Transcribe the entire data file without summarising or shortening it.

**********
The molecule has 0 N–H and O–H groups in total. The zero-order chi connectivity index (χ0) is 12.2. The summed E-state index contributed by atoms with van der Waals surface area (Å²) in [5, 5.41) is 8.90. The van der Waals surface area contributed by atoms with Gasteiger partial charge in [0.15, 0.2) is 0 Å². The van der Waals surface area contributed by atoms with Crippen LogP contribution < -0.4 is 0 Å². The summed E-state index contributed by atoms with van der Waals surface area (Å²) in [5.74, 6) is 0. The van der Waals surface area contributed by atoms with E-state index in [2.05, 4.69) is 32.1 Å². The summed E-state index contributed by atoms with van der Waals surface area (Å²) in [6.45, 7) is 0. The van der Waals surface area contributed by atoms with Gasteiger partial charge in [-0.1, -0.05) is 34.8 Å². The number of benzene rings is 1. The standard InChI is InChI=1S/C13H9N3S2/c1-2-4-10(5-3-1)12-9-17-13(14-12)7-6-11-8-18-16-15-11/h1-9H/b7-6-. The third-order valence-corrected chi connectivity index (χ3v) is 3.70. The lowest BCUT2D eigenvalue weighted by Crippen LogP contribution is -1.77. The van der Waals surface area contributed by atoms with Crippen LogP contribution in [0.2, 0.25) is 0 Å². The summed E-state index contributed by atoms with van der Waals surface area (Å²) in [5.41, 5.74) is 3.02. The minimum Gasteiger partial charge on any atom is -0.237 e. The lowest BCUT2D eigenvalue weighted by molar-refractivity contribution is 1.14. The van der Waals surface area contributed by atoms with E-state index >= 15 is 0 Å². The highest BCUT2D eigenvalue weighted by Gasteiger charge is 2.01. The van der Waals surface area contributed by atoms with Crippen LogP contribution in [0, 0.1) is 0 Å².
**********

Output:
The molecule has 0 N–H and O–H groups in total. The zero-order chi connectivity index (χ0) is 12.2. The summed E-state index contributed by atoms with van der Waals surface area (Å²) in [5, 5.41) is 8.90. The van der Waals surface area contributed by atoms with Gasteiger partial charge in [0.15, 0.2) is 0 Å². The van der Waals surface area contributed by atoms with Crippen LogP contribution < -0.4 is 0 Å². The summed E-state index contributed by atoms with van der Waals surface area (Å²) in [5.74, 6) is 0. The van der Waals surface area contributed by atoms with E-state index in [2.05, 4.69) is 32.1 Å². The summed E-state index contributed by atoms with van der Waals surface area (Å²) in [6.45, 7) is 0. The van der Waals surface area contributed by atoms with Gasteiger partial charge in [-0.1, -0.05) is 34.8 Å². The number of benzene rings is 1. The standard InChI is InChI=1S/C13H9N3S2/c1-2-4-10(5-3-1)12-9-17-13(14-12)7-6-11-8-18-16-15-11/h1-9H/b7-6-. The third-order valence-corrected chi connectivity index (χ3v) is 3.70. The lowest BCUT2D eigenvalue weighted by Crippen LogP contribution is -1.77. The van der Waals surface area contributed by atoms with Crippen LogP contribution in [0.2, 0.25) is 0 Å². The summed E-state index contributed by atoms with van der Waals surface area (Å²) in [5.41, 5.74) is 3.02. The minimum Gasteiger partial charge on any atom is -0.237 e. The lowest BCUT2D eigenvalue weighted by molar-refractivity contribution is 1.14. The van der Waals surface area contributed by atoms with E-state index >= 15 is 0 Å². The highest BCUT2D eigenvalue weighted by Gasteiger charge is 2.01. The van der Waals surface area contributed by atoms with Crippen LogP contribution in [0, 0.1) is 0 Å².